New answers tagged

4

I think you are are referring to the steering/ignition lock. Once a vehicle is jacked-up off the ground, the suspension hangs lower & sags down slightly. Once the vehicle is let down onto the ground again the wheels grip the ground before the suspension has fully settled, this creates opposing forces between the tyres, wheels & steering mechanism. ...


4

See my answer to another question. Pressure or movement on the wheels of the car can cause the steering wheel lock to bind up and prevent the key from turning. This seems totally normal.


1

I have a 2000 Toyota Camry, and if I'm not mistaken the drivers window control setup is very much the same as on your car. Some things you can rule out: It's not the window or the wiring to the window because the old switch still works. It's not just the aftermarket part because the new OEM part does it too. Here is something you can try. The ...


1

I accidentally put my bf car krys into washing machine and washed it. We open it and used blower to dry it up and it works again


1

If the manual says 87 octane (or higher), that is all you need to run, 87 octane gas. The engine is designed to run at that octane rating optimally. You can run higher octane gasoline, but all you are doing is spending money you don't need to spend. My daughters Acura TL requires 93 octane fuel and running less impacts performance and can ping. My Ecoboost ...


-1

Does it sound like This? If so, it's new engine'o'clock.


0

One sure way to test if it is the piston oil control rings is to put the vehicle in low gear and accelerate to 4,000 rpm, let off the gas quick and look in the rear view, when you decelerate with bad oil rings it will smoke much worse than on acceleration.


-2

Every modern (fuel injected) car will run fine on any type of gasoline you can get on a decent gas station. The car has an engine computer that adjusts many parameters multiple times per second to get optimal performance no matter the temperature, air pressure, octane rating, throttle position, hill slope etc. A different octane rating may make a very small ...


4

You can perform a Leak Down Test to pinpoint what's going wrong. You'll obviously need a leakdown tester kit, you'll need an air compressor, and some hand tools. Pull out spark plugs and either by hand or using a bar, rotate the engine so that the first cylinder you're testing is at top dead centre. You can put a screwdriver in the hole and watch it move ...


2

Here's an article on ToyoNation explaining what you need to do: Link Generally, removing the bolts you don't need a sequence. When torquing them back up, you want to do them up in a diagonal star pattern, as you would with your wheel lugs etc. This guide recommends using a toyota sealant, which is probably about right. Any RTV sealant that's at the right ...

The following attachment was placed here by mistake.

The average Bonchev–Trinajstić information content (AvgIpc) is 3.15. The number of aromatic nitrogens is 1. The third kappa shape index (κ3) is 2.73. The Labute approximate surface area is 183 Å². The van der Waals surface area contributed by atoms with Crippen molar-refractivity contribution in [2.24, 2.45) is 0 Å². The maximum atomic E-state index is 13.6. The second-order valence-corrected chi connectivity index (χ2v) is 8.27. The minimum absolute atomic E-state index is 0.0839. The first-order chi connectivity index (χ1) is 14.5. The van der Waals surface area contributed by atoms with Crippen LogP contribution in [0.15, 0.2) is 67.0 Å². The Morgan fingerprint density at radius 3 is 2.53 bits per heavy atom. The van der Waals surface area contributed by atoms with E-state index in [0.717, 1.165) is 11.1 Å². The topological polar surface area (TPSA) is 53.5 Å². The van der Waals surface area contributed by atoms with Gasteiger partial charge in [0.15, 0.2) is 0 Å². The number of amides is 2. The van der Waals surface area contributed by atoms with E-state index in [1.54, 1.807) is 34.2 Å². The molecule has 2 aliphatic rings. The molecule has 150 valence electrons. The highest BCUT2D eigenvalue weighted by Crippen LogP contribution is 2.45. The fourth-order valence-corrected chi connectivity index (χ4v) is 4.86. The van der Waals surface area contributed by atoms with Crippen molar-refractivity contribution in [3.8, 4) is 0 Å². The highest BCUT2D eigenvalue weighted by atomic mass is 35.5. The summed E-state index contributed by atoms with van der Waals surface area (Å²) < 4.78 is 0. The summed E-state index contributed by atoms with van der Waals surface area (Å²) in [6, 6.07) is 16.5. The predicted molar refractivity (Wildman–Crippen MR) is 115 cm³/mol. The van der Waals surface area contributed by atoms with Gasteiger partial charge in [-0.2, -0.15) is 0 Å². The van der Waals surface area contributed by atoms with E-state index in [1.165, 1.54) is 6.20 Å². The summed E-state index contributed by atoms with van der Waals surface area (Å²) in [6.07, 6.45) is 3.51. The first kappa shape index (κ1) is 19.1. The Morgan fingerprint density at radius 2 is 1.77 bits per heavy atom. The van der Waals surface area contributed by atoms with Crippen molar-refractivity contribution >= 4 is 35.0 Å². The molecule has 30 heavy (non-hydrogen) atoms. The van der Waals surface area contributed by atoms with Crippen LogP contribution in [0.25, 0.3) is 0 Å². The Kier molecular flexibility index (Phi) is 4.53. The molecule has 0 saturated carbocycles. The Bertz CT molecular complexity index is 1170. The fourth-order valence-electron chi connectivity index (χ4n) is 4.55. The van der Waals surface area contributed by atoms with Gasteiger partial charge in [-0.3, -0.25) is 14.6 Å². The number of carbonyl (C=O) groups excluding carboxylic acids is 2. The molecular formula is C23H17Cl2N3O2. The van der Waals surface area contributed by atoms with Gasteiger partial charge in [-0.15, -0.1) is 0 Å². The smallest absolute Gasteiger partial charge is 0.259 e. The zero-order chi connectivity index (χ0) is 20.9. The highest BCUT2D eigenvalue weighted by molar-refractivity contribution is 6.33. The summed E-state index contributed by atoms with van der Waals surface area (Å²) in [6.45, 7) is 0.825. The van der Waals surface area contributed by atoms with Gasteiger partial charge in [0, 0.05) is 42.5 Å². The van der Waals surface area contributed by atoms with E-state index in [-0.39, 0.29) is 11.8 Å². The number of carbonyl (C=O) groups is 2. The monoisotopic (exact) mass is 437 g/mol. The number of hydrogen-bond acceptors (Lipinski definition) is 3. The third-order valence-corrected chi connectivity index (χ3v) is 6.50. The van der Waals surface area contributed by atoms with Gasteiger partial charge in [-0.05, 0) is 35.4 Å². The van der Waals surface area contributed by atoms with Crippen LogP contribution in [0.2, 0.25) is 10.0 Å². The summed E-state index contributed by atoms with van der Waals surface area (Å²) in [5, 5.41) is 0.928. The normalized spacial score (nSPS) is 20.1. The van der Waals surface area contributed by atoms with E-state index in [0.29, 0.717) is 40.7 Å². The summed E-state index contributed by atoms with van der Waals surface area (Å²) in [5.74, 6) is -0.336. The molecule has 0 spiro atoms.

1

A compression test will show whether its the seals or the rings. Make sure the engine is warm and perform a compression test (dry) and take a note of the readings. Then pour a couple of teaspoons of engine oil and pour it inside the chamber through spark plug hole and re do the test again. If the readings are higher, then the rings are bad as the oil will ...


2

87 will work, 89 is optimal, 93 will also work but uses a bit more (will start to run leaner but the computer easily compensates but using more fuel) 87 better for winter (no difference over 89), 89 better for summer (helps when underhood is HOT when you have the A/C running AND trying to keep the engine around operating temp. I would maybe avoid the ...


4

The acid test is if you try a lower octane fuel, if you hear any "knocking" sounds under hard acceleration (perhaps up a hill), then you definitely need a higher octane rating. As Paulster2 mentions, there will not be any performance improvement, in spite of what a lot of people say. The octane rating is just a measure of resistance to knocking. I have a ...


-1

I recommend using 89 . I have 2015 RAV4 . 89 does give you a better acceleration, you are right. So go with 89 . This is the golden average . Your manual says 87 or higher . So anything above 87 is okay. However, i wouldn't go with 93 . Be cautious 93 may result in unburnt fuel that is not very good